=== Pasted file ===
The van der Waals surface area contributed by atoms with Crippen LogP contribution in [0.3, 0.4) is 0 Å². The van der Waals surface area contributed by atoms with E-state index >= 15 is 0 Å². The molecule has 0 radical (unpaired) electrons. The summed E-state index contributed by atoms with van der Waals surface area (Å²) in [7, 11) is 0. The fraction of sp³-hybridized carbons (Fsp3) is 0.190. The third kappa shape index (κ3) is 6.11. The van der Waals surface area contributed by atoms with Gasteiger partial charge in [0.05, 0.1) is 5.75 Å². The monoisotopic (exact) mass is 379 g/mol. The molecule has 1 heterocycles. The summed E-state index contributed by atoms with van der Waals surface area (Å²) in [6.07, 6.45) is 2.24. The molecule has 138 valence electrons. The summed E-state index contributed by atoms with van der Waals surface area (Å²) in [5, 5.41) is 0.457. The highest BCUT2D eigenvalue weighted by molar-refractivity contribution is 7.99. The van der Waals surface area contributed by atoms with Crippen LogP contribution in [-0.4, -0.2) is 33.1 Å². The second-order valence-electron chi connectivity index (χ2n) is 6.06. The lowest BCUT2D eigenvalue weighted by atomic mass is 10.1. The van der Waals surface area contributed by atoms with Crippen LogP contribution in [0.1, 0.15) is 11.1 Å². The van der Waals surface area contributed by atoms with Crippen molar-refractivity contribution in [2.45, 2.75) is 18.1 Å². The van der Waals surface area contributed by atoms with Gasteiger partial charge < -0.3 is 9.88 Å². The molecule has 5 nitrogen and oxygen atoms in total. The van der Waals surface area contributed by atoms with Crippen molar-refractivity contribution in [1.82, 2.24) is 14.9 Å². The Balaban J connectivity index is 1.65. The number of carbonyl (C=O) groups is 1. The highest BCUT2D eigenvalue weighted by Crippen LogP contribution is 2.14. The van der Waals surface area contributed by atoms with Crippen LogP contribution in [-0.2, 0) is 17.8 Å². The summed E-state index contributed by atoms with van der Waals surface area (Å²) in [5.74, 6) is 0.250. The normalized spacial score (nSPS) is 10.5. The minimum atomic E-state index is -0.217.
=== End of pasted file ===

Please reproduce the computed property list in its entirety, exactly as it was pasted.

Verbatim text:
The van der Waals surface area contributed by atoms with Crippen LogP contribution in [0.3, 0.4) is 0 Å². The van der Waals surface area contributed by atoms with E-state index >= 15 is 0 Å². The molecule has 0 radical (unpaired) electrons. The summed E-state index contributed by atoms with van der Waals surface area (Å²) in [7, 11) is 0. The fraction of sp³-hybridized carbons (Fsp3) is 0.190. The third kappa shape index (κ3) is 6.11. The van der Waals surface area contributed by atoms with Gasteiger partial charge in [0.05, 0.1) is 5.75 Å². The monoisotopic (exact) mass is 379 g/mol. The molecule has 1 heterocycles. The summed E-state index contributed by atoms with van der Waals surface area (Å²) in [6.07, 6.45) is 2.24. The molecule has 138 valence electrons. The summed E-state index contributed by atoms with van der Waals surface area (Å²) in [5, 5.41) is 0.457. The highest BCUT2D eigenvalue weighted by molar-refractivity contribution is 7.99. The van der Waals surface area contributed by atoms with Crippen LogP contribution in [-0.4, -0.2) is 33.1 Å². The second-order valence-electron chi connectivity index (χ2n) is 6.06. The lowest BCUT2D eigenvalue weighted by atomic mass is 10.1. The van der Waals surface area contributed by atoms with Crippen LogP contribution in [0.1, 0.15) is 11.1 Å². The van der Waals surface area contributed by atoms with Crippen molar-refractivity contribution in [2.45, 2.75) is 18.1 Å². The van der Waals surface area contributed by atoms with Gasteiger partial charge < -0.3 is 9.88 Å². The molecule has 5 nitrogen and oxygen atoms in total. The van der Waals surface area contributed by atoms with Crippen molar-refractivity contribution in [1.82, 2.24) is 14.9 Å². The Balaban J connectivity index is 1.65. The number of carbonyl (C=O) groups is 1. The highest BCUT2D eigenvalue weighted by Crippen LogP contribution is 2.14. The van der Waals surface area contributed by atoms with Crippen LogP contribution in [-0.2, 0) is 17.8 Å². The summed E-state index contributed by atoms with van der Waals surface area (Å²) in [5.74, 6) is 0.250. The normalized spacial score (nSPS) is 10.5. The minimum atomic E-state index is -0.217.